Fairouz, a famed Lebanese singer, shown in a 1999 photo, who created controversy with her son’s statement that she “loves” the leader of the militant group Hezbollah. Fairouz, who was born in 1935, no longer does stage appearances. (Handout / May 4, 1999)
BEIRUT — An iconic Lebanese singer has stirred controversy by expressing her love for the leader of the Shiite Muslim militant group Hezbollah.
Ziad Rahbbani, an accomplished songwriter in his own right and son of Lebanese singer Fairouz, caused a furor when he told a website that his mother “loves the sayed very much,” a reference to Hassan Nasrallah, Hezbollah’s general secretary.
Although Hezbollah has been designated as a terrorist group by the U.S. State Department, it is a dominant player in Lebanese politics with an active social component that operates alongside its paramilitary activities.
The organization, a leading force in what is widely called by Lebanese the “resistance” to Israel, has sent fighters to Syria to back President Bashar Assad. That support has exacerbated an already tense political standoff at home with Lebanon’s Sunni Muslim-dominated March 14 bloc.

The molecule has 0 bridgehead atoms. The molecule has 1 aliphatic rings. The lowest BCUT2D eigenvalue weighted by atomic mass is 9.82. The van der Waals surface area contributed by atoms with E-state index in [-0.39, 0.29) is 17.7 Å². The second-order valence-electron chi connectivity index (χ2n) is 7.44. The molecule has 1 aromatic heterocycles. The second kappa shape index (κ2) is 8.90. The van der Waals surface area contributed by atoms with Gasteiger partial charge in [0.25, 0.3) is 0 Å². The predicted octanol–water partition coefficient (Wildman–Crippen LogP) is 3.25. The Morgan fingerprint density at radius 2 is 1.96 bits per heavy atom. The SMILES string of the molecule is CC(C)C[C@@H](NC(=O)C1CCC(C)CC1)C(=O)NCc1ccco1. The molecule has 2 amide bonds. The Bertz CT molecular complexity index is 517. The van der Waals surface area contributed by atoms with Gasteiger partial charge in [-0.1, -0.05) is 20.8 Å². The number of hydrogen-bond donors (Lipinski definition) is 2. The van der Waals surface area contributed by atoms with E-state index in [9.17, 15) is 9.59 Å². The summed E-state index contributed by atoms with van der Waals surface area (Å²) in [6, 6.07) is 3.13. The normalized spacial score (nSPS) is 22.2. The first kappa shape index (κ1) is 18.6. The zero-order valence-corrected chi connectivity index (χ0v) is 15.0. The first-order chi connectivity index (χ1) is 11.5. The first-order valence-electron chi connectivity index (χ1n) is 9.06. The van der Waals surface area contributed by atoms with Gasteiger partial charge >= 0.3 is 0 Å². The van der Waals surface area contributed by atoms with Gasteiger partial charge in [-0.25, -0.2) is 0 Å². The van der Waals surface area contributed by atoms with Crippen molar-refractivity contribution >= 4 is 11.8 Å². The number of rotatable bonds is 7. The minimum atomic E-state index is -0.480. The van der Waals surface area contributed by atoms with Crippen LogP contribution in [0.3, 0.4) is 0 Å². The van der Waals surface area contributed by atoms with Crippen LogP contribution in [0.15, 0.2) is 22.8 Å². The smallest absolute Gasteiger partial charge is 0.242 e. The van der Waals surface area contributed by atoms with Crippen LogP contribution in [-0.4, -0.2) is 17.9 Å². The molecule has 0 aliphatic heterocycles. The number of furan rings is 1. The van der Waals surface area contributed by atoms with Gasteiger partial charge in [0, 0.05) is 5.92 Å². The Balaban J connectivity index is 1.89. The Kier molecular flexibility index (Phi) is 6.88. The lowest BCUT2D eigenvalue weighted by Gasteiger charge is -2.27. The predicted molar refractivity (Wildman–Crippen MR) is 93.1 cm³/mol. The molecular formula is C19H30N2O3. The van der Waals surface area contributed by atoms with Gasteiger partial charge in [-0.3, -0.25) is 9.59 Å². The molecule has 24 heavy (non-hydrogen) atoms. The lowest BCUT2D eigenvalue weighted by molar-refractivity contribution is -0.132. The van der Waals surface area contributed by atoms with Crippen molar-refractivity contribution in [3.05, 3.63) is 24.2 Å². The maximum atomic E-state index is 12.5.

Lebanese media outlets generally reacted in keeping with their stance on the nation’s political divide, with some racing to defend and even laud Fairouz while others vilified her. In an interview on the pro-Hezbollah Mayadeen news channel, Fairouz’s son was unapologetic.
“It seems it is not acceptable in a time of conflicts for the princess of the prestigious Arab art to express her love for the master of the resistance,” Rahbbani said. He added defiantly: “Whoever attacks Fairouz and Nasrallah is defending Israel.”
Fairouz, a Syriac Orthodox Christian born in Beirut’s Zokak Al-Balatt neighborhood in 1935, is among the best-known and most beloved vocalists in the Arab world. Her passionate ballads are fixtures in cafes and restaurants and are virtually played on a loop on the region’s radio stations.
Dubbed “the Voice of Lebanon” and “Harp of the Orient,” among other names, she is known for her torch songs such as “I Loved You in Winter, I Loved You in Summer” as well as nationalist quasi-anthems about Jerusalem, Beirut and the Arab-Israeli conflict.
This is not the first time Fairouz has courted controversy. She performed in Damascus in 2008 at a time when relations between Lebanon and Syria were strained, with fans reportedly coming out to greet her on the streets as her motorcade crossed the border between the two countries.
Fairouz, whose son claims to be speaking in her name “because she prefers silence,” has been absent from the stage since 2010.